# examples/LotkaVolterra

markdown - original modelica**display:**latex

*Predator-Prey equations describing population dynamics of two biological species*

Variable | Type | Description | Value (default) | Datatype |
---|---|---|---|---|

\(\alpha\) | parameter | \(\) | Real | |

\(\beta\) | parameter | \(\) | Real | |

\(\delta\) | parameter | \(\) | Real | |

\(\gamma\) | parameter | \(\) | Real | |

\(x\) | free | population of prey | \(\) | Real |

\(y\) | free | population of predator | \(\) | Real |

The Lotka–Volterra equations, also known as the predator–prey equations, are a pair of first-order, non-linear, differential equations frequently used to describe the dynamics of biological systems in which two species interact, one as a predator and the other as prey.

The Lotka–Volterra system of equations is an example of a Kolmogorov model, which is a more general framework that can model the dynamics of ecological systems with predator-prey interactions, competition, disease, and mutualism.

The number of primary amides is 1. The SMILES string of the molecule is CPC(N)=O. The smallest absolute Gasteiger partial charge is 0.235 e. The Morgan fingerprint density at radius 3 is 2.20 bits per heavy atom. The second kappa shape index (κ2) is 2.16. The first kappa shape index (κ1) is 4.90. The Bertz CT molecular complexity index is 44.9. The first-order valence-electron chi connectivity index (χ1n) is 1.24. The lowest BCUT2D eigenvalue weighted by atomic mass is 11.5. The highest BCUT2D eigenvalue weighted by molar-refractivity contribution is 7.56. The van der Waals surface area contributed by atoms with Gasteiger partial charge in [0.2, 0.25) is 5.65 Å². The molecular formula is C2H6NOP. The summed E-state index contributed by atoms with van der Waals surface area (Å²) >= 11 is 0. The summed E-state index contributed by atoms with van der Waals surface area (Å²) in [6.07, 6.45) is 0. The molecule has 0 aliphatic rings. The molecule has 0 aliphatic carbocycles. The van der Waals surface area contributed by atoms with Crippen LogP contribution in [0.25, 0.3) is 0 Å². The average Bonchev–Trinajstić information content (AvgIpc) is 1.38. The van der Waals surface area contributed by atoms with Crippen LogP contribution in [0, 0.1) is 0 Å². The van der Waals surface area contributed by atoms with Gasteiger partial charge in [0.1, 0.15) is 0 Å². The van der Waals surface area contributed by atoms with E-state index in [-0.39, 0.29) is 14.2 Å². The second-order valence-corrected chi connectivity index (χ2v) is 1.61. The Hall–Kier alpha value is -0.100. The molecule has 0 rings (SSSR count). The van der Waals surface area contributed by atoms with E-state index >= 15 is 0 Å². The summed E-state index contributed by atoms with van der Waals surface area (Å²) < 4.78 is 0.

## Solutions to the equations

The equations have periodic solutions and do not have a simple expression in terms of the usual trigonometric functions, although they are quite tractable.

If none of the non-negative parameters α,β,γ,δ vanishes, three can be absorbed into the normalization of variables to leave but merely one behind: Since the first equation is homogeneous in x, and the second one in y, the parameters β/α and δ/γ, are absorbable in the normalizations of y and x, respectively, and γ into the normalization of t, so that only α/γ remains arbitrary. It is the only parameter affecting the nature of the solutions.

A linearization of the equations yields a solution similar to simple harmonic motion with the population of predators trailing that of prey by 90° in the cycle.

## References

Body text taken from Wikipedia.

## Modelica Code

model LotkaVolterra "Predator-Prey equations describing population dynamics of two biological species" parameter Real alpha; parameter Real beta; parameter Real delta; parameter Real gamma; Real x "population of prey"; Real y "population of predator"; equation der(x) = ((alpha * x) - ((beta * x) * y)); der(y) = (((delta * x) * y) - (gamma * y)); end LotkaVolterra;